[11] Comments by Adonis Torres, civics teacher at Mission High School in San Francisco who had two classes participate in the Civic Conference, in a post-conference telephone interview, May 1998.

[12] Comments by Kimiko Burton, Director of the Mayor's Criminal Justice Council, in a post-conference telephone interview, June 1998.

[13] Comments by Paul Lamb, consultant with the California Council on International Trade, in a post-conference telephone interview, June 1998.

[14] A total of 22 individuals participated in the training that was held in June and August 1998.

[15] Comments by Judge Donna Hitchens, Juvenile Justice Division of the City and County of San Francisco Courts, in a post-conference telephone interview, June 1998.

[16] These online resources included the San Francisco Public Library's On-Line Public Access Catalog, the Internet, Ebsco, First Search, UMI, Galenet, and community databases.

[17] Nearly three-quarters of the participants (73%) used computers on a daily basis. Two reported "never" using the computer, and one reported using the computer about once a week. Over two-thirds (68%) were either somewhat or very familiar with the Internet, and half reported using the Internet at least daily.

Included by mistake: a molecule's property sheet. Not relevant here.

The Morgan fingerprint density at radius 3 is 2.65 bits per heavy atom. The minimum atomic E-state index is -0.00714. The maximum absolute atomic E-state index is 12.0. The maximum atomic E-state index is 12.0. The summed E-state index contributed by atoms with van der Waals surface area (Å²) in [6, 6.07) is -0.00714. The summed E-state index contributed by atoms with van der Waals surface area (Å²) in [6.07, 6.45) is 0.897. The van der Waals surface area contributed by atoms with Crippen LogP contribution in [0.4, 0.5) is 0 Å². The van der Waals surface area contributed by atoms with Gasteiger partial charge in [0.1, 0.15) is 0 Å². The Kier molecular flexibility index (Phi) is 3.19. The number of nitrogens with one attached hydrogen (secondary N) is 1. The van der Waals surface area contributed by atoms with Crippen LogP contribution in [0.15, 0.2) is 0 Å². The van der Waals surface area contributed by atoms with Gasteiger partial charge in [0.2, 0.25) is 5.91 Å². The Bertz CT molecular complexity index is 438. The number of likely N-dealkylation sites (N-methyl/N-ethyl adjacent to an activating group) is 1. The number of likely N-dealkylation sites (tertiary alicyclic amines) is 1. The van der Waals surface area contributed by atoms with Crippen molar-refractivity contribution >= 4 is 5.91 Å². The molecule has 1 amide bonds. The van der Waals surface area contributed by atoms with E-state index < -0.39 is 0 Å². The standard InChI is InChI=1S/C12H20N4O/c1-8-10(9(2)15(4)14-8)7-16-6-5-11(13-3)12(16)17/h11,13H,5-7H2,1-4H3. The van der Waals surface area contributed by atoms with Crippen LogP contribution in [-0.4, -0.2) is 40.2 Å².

[18] Comments by a participant in the June 1998 Teacher/Librarian Institute.

[19] Comments by a participant in the June 1998 Teacher/Librarian Institute.

[20] Comments by a participant in the August 1998 Teacher/Librarian Institute.

[21] For the Electronic Discovery Center terminals, the library has received the generous support of Apple Computer, Broderbund, MCI Link, Microsoft Corporation, and Triadigm Technologies. For the Civic Conference, the project team worked closely with the San Francisco Unified School District and the WELL On-line Conferencing Service, which donated 200 accounts in its WELL Engaged secure Internet area to the activity.